Finch Ending Explained: Tom Hanks Wears A Fancy White Suit, And Jeff Dreams Of California

I've been curious if audiences would be interested in watching post-apocalyptic content with the worst moments of the pandemic still fresh in peoples' minds, but in the case of the new AppleTV+ film "Finch," the presence of Tom Hanks was seemingly enough to outweigh any hesitations folks might have had to engage with that subgenre. The movie, which hails from director Miguel Sapochnik ("Game of Thrones"), scored the biggest opening weekend for any AppleTV+ original movie so far, besting Hanks's previous movie "Greyhound" to take the top spot.

Let's take a closer look at the film's ending, how it veered away from its original plan, and if that decision ended up working out.

The Ending of Finch

A solar flare has ripped Earth's ozone layer to shreds, leading to dangerous weather events, blistering heat, and the end of society as we know it. Finch (Hanks), an engineer who knows his days are numbered due to an illness, creates a robot who's eventually named Jeff (Caleb Landry Jones) with the explicit purpose of making sure the robot will be able to take care of Finch's dog, Goodyear, after Finch dies. With a series of especially devastating weather systems bearing down on St. Louis, the gang loads up in an 1980s RV and heads for San Francisco's Golden Gate Bridge, a location that has a special meaning to Finch: his long-lost father sent him a postcard from there once, marking the only real communication he ever had from his father.

As the film rolls toward its ending, the gang stops in the desert when they realize that this particular area of the country is actually conducive to life: butterflies cruise the skies, plants grow, and humans can be exposed to the sun without it burning their flesh. Finch dons a fancy white suit (one he was planning to wear when he finally reunited with his father) and shares a roadside meal with Jeff, explaining the details of that strained parental relationship, and, in one of the movie's most resonant moments, lamenting the fact that he never made the time to explore the world. Jeff reveals that he has had his first dream: a vision of Finch, Jeff, and Goodyear on the Golden Gate Bridge. Finch teaches Jeff to play fetch with a reluctant Goodyear, but then coughs up a bunch of blood, hugs Jeff goodbye, and soon dies back in the RV.

Jeff burns Finch's body in the desert, plays fetch with a now-less-reluctant Goodyear, and finally finishes the trek to the Golden Gate Bridge, where he comes upon messages from other survivors who have left word to loved ones about a community they've formed nearby. Jeff, who had previously been told by Finch to trust no one and avoid humanity at all costs, ignores Finch's advice and decides to head out with Goodyear to find the other survivors.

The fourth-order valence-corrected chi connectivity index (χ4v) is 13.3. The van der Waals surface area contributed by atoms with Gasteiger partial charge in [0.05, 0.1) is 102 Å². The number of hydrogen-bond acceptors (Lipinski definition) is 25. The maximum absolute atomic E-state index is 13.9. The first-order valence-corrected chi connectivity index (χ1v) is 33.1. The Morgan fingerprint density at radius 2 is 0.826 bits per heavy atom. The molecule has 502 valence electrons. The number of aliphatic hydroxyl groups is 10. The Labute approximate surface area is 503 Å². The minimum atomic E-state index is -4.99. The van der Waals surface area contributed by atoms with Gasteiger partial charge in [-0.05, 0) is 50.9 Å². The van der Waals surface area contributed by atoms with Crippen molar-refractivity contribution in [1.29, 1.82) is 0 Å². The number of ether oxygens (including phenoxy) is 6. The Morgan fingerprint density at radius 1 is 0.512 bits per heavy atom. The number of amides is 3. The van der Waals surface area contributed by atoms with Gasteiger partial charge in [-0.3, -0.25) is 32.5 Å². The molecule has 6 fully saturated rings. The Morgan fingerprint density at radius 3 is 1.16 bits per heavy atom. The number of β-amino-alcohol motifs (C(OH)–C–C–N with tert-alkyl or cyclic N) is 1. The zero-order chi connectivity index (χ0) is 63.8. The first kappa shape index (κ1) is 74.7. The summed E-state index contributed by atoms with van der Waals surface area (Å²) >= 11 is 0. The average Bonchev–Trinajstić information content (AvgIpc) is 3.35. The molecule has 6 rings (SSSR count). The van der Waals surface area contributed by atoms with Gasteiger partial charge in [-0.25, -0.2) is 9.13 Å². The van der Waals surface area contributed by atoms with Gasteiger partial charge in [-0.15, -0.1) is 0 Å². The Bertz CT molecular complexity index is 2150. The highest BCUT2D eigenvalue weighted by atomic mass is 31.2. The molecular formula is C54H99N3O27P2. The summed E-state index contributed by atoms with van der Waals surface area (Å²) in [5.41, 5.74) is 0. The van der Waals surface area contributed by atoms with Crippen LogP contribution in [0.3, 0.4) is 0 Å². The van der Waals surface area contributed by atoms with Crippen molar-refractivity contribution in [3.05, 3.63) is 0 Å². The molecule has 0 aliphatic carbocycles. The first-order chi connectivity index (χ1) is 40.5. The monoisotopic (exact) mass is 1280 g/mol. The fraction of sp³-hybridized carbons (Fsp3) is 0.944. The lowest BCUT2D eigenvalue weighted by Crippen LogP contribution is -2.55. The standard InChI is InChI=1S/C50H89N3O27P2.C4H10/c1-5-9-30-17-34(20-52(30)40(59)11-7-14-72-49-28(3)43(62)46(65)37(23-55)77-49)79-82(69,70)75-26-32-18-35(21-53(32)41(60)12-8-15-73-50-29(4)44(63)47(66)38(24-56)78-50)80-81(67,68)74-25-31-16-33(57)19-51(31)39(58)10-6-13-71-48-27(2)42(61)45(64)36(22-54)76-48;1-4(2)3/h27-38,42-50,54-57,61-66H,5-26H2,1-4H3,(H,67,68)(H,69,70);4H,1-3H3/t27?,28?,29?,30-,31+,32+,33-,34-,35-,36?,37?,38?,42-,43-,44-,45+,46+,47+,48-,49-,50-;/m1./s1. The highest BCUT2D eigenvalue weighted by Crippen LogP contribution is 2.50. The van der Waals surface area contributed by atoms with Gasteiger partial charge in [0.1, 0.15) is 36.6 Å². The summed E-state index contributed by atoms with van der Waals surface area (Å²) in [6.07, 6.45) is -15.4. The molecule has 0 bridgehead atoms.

"But That's Not How It Used to Be"

To quote a line from Don McLean's "American Pie," the song that opens and closes the film, "but that's not how it used to be." In fact, the director revealed in an interview with Collider that they filmed a huge amount of footage that didn't make it into the final cut.

"We shot a lot. There is a whole section that ended up on the cutting room floor that was about Jeff finally coming into contact with human beings and how they were not what he expected and certainly not what his father, Finch, had prepared him for ... and when we got to post, we were in the edit, there was a point where I realized that I knew we had reached the end of the movie but we still had more story to tell. I tried as much as I could to see if we could accommodate it, but it was a bigger story than we had time to tell in the time we had left to tell it. At some point, we just had to make a choice. To me, I believe the notion of 'kill your darlings.' I loved it. I really liked what we did. It had great actors in it. It had Samira Wiley in it, it had my wife Alexis Raben was in it, we had Skeet Ulrich in it, we had a load of people in it. And it was really good. It just wasn't the right ending for this chapter of this story. We had to let it go ... it could have been another third of a movie."

Which Ending is Better?

It's obviously tough to say whether this alternate ending would have been better than the real one, since we haven't seen any of the footage that was left on the cutting room floor. Personally, I think strong arguments could be made for both choices. As a whole, "Finch" may have felt more daring and interesting had it killed its main character two thirds of the way through and spent a lot of extra time showing how Jeff operates in the world without his "father" there to guide him. Then again, I kind of like the way other humans are treated in the current cut, where they're never explicitly seen: some are shadowy figures willing to inflict harm and take whatever they can get, while the final moments hint at an optimistic collective that has formed in California. Since I personally found the film's emotional climax to be underwhelming, I think I might have preferred to see that longer version which included more robot-human interactions.

"Finch" is streaming now on AppleTV+.